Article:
It is undisputed that the oil and gas industry typically treats seismic data and other methods for obtaining subsurface geological information as trade secrets.   Other jurisdictions have recognized this industry wide practice of treating seismic data as trade secrets.   See Musser Davis Land Co. v. Union Pac. Res., 201 F.3d 561, 569 (5th Cir.2000);  Tidelands Royalty “B” Corp. v. Gulf Oil Corp., 804 F.2d 1344, 1351 (5th Cir.1986);  Phillips Petroleum Co. v. Stryker, 723 So.2d 585, 587 (Ala.1998);  Amoco Prod. Co. v. Laird, 622 N.E.2d 912, 918 (Ind.1993).

The Alabama Supreme Court, for example, mentioned seismic data and its status as a trade secret in Stryker, 723 So.2d at 587.  Stryker involved a parcel of property drilled for oil and gas by Phillips Petroleum Company.   See id.   The owners of property outside this parcel of land brought an action against Phillips, alleging that the company had improperly drained their land of gas and gas condensate, that Phillips caused a waste of condensate, and that Phillips had acted fraudulently in failing to disclose the extent to which their property was being drained.   See id. at 587.   In connection with Phillips' unwillingness to share its seismic research with a company to whom the plaintiffs had executed leases on their property, the court observed that seismic research is “very expensive research usually treated as a trade secret.”  Id.

The Fifth Circuit likewise recognized the confidential nature of seismic data in Musser, 201 F.3d 561 at 569.   In Musser, the court addressed the rights of each party under an oil and gas lease with respect to seismic exploration.   The assignee of a mineral lease, Union Pacific Resources (UPR), sought to obtain from Musser Davis Land Company a seismic permit before conducting a seismology survey of the lands and offered to pay $7,290 for anticipated incidental property damages.   See id.   Musser Davis refused, and negotiations ensued.   When negotiations eventually failed, UPR informed Musser Davis of its intention to conduct the survey under the lease without a special permit.   Musser obtained, in state court, a temporary restraining order preventing UPR from conducting seismic exploration of the land or transferring seismic data to third parties.   See id.   Upon removal, the federal district court granted declaratory relief to Musser Davis.   The Fifth Circuit reversed on appeal, stating that “a mineral lessee or permitee ordinarily acquires a valuable exclusive property right in data derived from its geophysical survey.”  Id. at 569 (citing Tidelands Royalty, 804 F.2d at 1351(exploration company that conducted geophysical survey on federal lands owned resulting confidential data and could sell it to lessee production company for fee and overriding royalties)).

Moreover, in Laird, 622 N.E.2d at 920-21, the Indiana Supreme Court held that information regarding the potential location of oil fields is entitled to trade secret protection.   In that case, Amoco Production Company used microwave radar technology to obtain oil reserve data.   See id.   An Amoco geologist consulted as an expert in this technology sent a competitor a facsimile transmission of a page from a road atlas upon which he had drawn circles indicating the location of potential reserve sites.   See id.   The competitor, Laird, then used this information to obtain oil and gas exploration leases for a substantial portion of these reserve locations.   Amoco filed an action against Laird, seeking, in part, a preliminary injunction prohibiting Laird from pursuing or developing oil and gas leases defined by the road atlas and from using or disclosing any other information gained from the discovery or litigation of the case.   See id.   The court held that the information pertaining to the location of the oil reserve sites was entitled to trade secret protection.   The court further observed that “[w]ithout the availability of [trade secret] protection, particularly with respect to exploration of subterranean natural resources, corporations and individuals would not risk the large sums of money for geophysical exploration, an expensive but only infrequently rewarding adventure.”  Id. at 921 (citing Milgrim, on Trade Secrets, § . 2.09 (1993)).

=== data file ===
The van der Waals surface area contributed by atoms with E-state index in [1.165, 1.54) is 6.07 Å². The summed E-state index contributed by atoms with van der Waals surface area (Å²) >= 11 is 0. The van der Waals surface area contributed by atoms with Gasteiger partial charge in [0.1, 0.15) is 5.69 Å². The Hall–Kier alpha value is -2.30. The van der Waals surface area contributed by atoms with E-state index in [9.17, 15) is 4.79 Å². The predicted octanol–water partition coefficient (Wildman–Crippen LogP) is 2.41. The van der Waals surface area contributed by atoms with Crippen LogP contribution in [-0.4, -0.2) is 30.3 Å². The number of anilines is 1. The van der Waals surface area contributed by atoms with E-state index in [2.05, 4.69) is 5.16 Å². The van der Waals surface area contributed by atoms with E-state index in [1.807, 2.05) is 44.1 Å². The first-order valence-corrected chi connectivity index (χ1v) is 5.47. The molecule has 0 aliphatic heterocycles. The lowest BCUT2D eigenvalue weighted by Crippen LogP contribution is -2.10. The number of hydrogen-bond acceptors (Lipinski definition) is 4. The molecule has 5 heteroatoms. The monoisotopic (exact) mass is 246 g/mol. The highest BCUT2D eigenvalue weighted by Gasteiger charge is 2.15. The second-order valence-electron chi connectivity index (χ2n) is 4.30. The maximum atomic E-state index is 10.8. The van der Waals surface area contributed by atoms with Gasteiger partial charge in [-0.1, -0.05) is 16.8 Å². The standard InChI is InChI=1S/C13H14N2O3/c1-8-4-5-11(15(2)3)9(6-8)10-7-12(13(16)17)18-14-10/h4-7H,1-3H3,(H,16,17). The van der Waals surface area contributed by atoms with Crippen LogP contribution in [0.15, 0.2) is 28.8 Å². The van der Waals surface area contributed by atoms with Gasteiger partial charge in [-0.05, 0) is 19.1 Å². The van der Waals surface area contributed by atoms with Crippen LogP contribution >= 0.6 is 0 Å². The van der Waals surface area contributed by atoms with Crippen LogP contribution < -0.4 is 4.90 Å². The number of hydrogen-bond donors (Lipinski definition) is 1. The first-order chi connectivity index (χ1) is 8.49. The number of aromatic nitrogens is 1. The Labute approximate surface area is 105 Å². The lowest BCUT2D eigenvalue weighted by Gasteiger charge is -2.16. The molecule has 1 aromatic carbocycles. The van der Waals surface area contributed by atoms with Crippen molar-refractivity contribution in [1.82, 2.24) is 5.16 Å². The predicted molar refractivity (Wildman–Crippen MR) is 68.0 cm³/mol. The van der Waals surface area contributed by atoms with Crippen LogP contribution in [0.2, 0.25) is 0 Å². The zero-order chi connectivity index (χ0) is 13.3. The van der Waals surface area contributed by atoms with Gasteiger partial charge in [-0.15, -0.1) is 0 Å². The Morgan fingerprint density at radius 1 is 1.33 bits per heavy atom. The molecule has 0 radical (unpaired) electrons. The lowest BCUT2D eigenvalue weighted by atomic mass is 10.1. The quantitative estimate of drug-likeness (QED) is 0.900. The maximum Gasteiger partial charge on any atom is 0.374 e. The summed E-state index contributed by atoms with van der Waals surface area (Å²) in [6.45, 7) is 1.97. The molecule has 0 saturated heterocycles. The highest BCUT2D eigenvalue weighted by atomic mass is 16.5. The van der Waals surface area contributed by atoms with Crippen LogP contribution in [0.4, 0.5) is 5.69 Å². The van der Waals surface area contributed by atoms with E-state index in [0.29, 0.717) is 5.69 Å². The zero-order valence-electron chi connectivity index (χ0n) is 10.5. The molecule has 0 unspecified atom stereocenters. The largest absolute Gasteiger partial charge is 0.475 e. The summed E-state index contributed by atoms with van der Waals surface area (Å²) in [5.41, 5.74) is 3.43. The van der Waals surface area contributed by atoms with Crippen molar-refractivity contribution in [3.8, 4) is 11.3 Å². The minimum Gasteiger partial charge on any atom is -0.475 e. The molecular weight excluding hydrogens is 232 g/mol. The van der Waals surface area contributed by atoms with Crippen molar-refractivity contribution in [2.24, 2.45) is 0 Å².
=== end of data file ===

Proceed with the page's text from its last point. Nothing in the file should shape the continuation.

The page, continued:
Having determined that seismic data are treated as trade secrets both in the industry and in the courts of several jurisdictions, we now apply the Restatement's six-factor test to determine whether Bass' 3-D geological seismic data constitute trade secrets under these circumstances.   The first enumerated factor involves the extent to which the information is known outside the business.   According to a Bass employee affidavit, Bass has at all times maintained the confidentiality of the data obtained from the seismic shoot.   The affidavit states that it would be impossible for others to obtain this information without 1)paying a substantial sum for a license or right to view the existing data;  or 2)paying an even larger amount to conduct another seismic survey, which could only be done with Bass' consent.   A Bass geophysicist's testimony likewise reveals that the data and data interpretations were never shown to anyone outside Bass Enterprise Production Company (BEPCO) and Exxon.   Exxon's access to the data stems from the Option Lease in which BEPCO paid Exxon to obtain the data through the seismic shoot.   Thus, other than Exxon, who actually conducted the geological survey, Bass has not provided outside access to the data.